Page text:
Published with the permission of Morpheus Tales. Soon to be featured in the MT Supplement.
It’s not often you pick up a book and think to yourself the writer is either insane or a genius within the first five pages. You see, this book is strange. I like strange, strange for me is pretty normal. I’ve been reading fantasy, sf and horror for twenty-odd years. Strange is my bread and butter. And yet, this novel is very, very strange.
It’s not often a book comes along that completely throws me, and to a certain extent that’s a good thing. The first bizarro fiction I read (Jeremy Shipp) made me think I’d been reading with my eyes closed; it made normal fantasy look meek and mild. It turned reality on its head, it messed with how you think and what you think. It’s disturbing in its lack of reality. And that’s what this book does too.
Within the first few pages we’re introduced to Locke, who’s in charge of the finding part of the Office of Lost and Found, and Veronica, who has killed her husband and needs to find him. When Locke refuses to help, Veronica shoots him in the head. Only then does Locke decide he’ll help Veronica find her dead husband.
This starts the first chapter, and things just get weirder and stranger as the book continues.
The first few chapters read like interwoven short stories, and Holland-Keen admits at the back of the book that the first chapter was written as such. This makes for an interesting experiment in novel writing. On some levels it works: the first chapter is immediate, quick, self-contained, but in others it doesn’t. It feels independent, there’s no continued theme or tension, the links between the stories are too slight to give it the impact or immersion of a novel.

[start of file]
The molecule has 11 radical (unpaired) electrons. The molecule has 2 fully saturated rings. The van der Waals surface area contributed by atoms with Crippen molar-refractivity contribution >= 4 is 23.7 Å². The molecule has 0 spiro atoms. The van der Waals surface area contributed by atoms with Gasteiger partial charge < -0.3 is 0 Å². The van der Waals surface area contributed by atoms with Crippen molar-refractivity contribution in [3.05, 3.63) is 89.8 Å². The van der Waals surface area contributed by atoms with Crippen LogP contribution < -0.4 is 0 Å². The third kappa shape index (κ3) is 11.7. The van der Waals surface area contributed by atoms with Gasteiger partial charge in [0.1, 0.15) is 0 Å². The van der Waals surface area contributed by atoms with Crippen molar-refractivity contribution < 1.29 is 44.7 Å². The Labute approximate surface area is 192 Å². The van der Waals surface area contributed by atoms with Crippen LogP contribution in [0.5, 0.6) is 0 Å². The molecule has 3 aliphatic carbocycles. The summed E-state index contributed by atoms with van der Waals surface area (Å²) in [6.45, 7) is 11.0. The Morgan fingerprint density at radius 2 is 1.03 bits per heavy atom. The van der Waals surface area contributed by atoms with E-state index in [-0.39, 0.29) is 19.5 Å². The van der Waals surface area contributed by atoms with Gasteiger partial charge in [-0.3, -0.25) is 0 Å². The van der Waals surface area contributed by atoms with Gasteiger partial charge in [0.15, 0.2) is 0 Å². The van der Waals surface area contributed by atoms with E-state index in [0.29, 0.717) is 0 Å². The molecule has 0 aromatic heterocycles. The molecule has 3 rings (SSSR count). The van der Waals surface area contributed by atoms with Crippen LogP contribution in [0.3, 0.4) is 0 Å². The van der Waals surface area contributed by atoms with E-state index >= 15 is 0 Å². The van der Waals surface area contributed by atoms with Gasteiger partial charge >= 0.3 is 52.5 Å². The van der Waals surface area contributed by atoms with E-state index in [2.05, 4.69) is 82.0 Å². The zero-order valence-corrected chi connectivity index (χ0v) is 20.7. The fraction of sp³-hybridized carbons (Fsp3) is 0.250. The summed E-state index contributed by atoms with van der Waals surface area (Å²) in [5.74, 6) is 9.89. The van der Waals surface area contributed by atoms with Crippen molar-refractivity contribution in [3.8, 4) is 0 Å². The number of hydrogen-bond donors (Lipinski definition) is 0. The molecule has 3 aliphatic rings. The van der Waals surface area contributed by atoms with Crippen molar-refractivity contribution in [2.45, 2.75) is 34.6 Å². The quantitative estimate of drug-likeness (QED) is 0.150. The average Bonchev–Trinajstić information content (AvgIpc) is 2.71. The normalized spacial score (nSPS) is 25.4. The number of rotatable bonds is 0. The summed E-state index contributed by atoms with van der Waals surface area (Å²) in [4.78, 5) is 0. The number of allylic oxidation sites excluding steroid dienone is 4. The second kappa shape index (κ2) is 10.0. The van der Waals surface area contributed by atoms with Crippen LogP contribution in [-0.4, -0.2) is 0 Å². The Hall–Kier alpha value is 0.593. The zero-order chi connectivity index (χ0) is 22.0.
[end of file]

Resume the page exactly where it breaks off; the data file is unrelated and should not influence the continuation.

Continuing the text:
The fact that one of the main characters dies and comes back to life with no explanation, and that there are so many things going on that are unexplained (you can understand Veronica’s frustration as Locke tells her once again that it “just is”), can sometimes make you want to throttle the writer. And sometimes what is explained doesn’t make any sense, but you have to go with the flow. The craziness is part of the attraction.
And the book does improve the further into it you get. The first two or three chapters have this short story feel to them as Locke, Veronica and Lafarge (in charge of the losing part of the Office) go around discovering all the lost things. All nice and fairly easy, despite the reality-warping of it all. Offices that move, doors that open to other realities, monsters that are real, nightmares that come alive… You may think you do, but you really have no idea. I read the book, and I’m still not sure I do!
The first part of the book takes up the majority of the nearly seven hundred pages, and it’s epic. End of the world scenarios, taking elements from all the previous stories, and beautifully weaving them into a madness of unending proportions. I doubt you have ever read anything like it, or will again. It’s a spectacular insanity, a brilliant non-sense, but perfectly in keeping with the rest of the book.
The failures of this book are clearly outweighed by the demented genius of Holland-Keen’s world. Be patient, be careful, and go with it. Let the madness flow over you and be absorbed by it, and you’ll enjoy your strange visit to the Office of Lost and Found.
The Morpheus Tales Supplement is available completely free of charge from their website: www.morpheustales.com